Rio Tinto going driverless Down Under

Written by William C. Vantuono, Editor-in-Chief

Global mining conglomerate Rio Tinto says AutoHaul®—the US$518 million automation of its Western Australia Pilbara iron ore heavy-haul rail network—is progressing well, with about 20% of all train-miles now operating in autonomous mode, albeit with on board locomotive engineers managing certain safety and reliability systems.

Improvements to system performance continue, and reports suggest that Rio Tinto anticipates 100% of its network will be fully driverless by the end of 2018. Rio Tinto says that, when completed and fully operational, AutoHaul will be the world’s first fully-autonomous, heavy-haul, long-distance freight railroad.

Rio Tinto first floated the concept in 2008, but has previously reported a number of delays in implementing the technology. The company is investing in automation and other improvements to its heavy-haul lines in the Pilbara so that it can increase capacity without the need to purchase additional rolling stock.

AutoHaul is part of Rio Tinto’s Mine of the Future project, launched in 2008. The project also includes autonomous trucks and drilling. Testing of AutoHaul started in 2014, and throughout 2015, AutoHaul-fitted locomotives were tested on the network to evaluate onboard systems, signaling, safety mechanisms and communications with the Rio Tinto operations center in Perth. The center enables all the company’s mines, ports and rail systems to be operated from a single location.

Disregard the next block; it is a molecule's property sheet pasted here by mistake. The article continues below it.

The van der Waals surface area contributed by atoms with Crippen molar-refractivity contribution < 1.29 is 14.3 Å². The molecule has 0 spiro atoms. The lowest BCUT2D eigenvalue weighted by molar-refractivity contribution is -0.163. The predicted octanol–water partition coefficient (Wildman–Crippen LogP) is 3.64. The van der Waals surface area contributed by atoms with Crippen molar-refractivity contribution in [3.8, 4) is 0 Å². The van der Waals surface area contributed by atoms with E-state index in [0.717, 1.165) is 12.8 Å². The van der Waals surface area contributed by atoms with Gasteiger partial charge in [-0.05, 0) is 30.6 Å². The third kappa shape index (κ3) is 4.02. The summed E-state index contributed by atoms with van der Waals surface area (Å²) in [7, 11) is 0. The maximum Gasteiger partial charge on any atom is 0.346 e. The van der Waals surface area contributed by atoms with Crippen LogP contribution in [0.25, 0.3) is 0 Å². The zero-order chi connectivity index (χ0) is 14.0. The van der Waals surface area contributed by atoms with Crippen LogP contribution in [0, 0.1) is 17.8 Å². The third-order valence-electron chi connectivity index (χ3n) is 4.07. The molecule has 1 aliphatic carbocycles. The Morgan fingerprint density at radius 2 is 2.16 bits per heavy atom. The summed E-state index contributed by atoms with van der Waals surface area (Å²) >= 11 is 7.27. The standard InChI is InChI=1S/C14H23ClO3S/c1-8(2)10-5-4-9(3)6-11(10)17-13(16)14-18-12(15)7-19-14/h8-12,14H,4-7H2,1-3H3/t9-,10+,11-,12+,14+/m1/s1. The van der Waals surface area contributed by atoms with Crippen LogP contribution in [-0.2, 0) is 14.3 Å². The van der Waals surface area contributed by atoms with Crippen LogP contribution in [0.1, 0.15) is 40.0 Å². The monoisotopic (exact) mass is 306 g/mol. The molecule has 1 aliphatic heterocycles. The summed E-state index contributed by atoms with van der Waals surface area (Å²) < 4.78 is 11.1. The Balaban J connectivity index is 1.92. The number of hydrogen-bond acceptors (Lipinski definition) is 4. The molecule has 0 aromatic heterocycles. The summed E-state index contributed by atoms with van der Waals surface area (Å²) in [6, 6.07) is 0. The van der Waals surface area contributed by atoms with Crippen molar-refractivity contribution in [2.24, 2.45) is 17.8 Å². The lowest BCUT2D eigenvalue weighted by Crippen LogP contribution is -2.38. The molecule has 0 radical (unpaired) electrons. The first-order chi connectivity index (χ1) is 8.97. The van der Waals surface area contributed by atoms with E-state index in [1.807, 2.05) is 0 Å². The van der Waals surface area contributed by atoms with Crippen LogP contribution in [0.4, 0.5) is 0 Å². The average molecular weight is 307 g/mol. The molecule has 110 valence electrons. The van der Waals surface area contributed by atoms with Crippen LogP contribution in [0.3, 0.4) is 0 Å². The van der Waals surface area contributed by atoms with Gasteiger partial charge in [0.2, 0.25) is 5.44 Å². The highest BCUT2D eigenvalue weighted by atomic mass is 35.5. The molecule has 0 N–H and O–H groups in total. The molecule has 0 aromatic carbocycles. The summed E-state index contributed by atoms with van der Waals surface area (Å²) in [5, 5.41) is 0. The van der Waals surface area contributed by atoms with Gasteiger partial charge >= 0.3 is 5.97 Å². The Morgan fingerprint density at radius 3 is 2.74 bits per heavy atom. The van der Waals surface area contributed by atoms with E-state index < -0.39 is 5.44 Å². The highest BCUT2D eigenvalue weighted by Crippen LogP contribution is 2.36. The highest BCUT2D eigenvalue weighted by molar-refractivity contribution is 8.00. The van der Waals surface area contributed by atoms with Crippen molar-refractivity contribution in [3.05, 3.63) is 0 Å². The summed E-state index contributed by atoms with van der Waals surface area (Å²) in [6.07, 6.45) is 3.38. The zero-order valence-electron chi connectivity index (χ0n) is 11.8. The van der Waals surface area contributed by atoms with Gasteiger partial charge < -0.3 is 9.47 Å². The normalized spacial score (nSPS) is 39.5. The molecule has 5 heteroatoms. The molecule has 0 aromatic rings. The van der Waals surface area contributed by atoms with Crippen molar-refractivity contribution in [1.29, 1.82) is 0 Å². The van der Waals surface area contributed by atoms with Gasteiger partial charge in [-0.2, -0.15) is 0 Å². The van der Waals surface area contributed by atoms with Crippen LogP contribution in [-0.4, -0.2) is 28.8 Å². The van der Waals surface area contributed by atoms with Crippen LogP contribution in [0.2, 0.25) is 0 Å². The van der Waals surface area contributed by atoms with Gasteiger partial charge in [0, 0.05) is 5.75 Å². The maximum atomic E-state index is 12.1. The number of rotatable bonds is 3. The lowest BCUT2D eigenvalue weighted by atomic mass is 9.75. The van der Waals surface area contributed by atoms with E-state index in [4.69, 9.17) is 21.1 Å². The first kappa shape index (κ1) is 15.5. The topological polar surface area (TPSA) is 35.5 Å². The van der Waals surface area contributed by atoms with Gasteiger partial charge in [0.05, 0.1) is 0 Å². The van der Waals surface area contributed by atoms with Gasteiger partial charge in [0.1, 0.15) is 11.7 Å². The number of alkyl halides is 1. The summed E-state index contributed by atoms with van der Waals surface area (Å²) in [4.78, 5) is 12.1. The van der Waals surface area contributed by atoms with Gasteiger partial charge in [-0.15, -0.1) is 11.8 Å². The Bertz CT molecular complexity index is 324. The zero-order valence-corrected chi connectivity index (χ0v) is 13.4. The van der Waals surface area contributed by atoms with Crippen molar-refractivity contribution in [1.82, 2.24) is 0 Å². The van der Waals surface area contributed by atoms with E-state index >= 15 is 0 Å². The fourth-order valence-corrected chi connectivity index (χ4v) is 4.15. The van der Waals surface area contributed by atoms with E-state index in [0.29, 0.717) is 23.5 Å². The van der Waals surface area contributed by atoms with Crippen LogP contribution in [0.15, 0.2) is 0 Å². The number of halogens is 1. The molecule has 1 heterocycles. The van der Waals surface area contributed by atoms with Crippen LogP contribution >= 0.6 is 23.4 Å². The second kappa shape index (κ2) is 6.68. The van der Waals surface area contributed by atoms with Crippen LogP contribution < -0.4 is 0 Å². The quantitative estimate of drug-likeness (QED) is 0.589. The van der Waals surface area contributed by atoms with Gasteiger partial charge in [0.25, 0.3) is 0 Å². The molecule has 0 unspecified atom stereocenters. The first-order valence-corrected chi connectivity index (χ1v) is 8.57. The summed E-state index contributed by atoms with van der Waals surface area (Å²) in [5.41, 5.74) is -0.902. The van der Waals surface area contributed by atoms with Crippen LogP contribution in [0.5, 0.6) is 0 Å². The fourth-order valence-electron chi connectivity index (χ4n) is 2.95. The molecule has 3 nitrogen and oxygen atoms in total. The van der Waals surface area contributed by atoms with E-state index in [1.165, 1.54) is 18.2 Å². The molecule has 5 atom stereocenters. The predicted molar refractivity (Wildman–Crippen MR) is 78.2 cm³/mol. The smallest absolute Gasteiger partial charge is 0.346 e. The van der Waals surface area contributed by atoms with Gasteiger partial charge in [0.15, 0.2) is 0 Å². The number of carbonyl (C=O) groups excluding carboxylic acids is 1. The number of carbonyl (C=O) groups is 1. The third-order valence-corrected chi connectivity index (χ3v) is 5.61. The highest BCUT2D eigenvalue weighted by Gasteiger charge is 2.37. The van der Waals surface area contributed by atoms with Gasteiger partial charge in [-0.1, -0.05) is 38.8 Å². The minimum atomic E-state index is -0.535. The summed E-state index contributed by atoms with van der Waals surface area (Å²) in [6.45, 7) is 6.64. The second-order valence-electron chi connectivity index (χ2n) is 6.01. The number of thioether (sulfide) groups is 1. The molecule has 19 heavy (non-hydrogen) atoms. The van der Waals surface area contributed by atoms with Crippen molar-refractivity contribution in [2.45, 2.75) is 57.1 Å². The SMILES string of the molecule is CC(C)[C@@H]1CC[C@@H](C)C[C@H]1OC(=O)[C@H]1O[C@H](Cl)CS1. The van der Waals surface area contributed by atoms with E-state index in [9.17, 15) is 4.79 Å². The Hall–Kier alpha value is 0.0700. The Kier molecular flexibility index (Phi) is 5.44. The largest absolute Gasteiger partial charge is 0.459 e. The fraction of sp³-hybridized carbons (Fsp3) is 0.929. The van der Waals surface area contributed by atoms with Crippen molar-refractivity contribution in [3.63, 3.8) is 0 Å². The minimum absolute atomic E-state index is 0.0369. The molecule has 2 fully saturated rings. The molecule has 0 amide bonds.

Ansaldo STS* won a US$294.7 million contract for development and delivery of AutoHaul’s automated train management system in 2012. The contract included supply of a vital safety server for “safe and flexible management of train movements and an on-board driving module.” The system utilizes existing wayside infrastructure installed under a contract awarded under RAFA (Rio Tinto-Ansaldo STS Framework Agreement) in 2010. Rio Tinto has also invested in updated locomotive control systems that allow the introduction of ECP (electronically controlled pneumatic) braking. Ansaldo STS was awarded a US$48.16 million contract under RAFA in July 2012 to outfit the railroad’s GE Transportation locomotives.

Releasing its second quarter production results, the Rio Tinto says its Pilbara iron ore shipments reached 77.7 million tons in the second quarter, despite being impacted by an increase in its track maintenance program following poor weather in the first quarter.

Total volumes for 2017 are forecast to reach around 330 million tons, which takes into consideration first-half production and the additional track maintenance.

* While 51% owned by Hitachi Group, Ansaldo STS remains an independent company, listed on the Milan Stock Exchange. The CEO is Andy Barr. The Chairman is Alistair Dormer, who is also Group CEO of Hitachi Rail.

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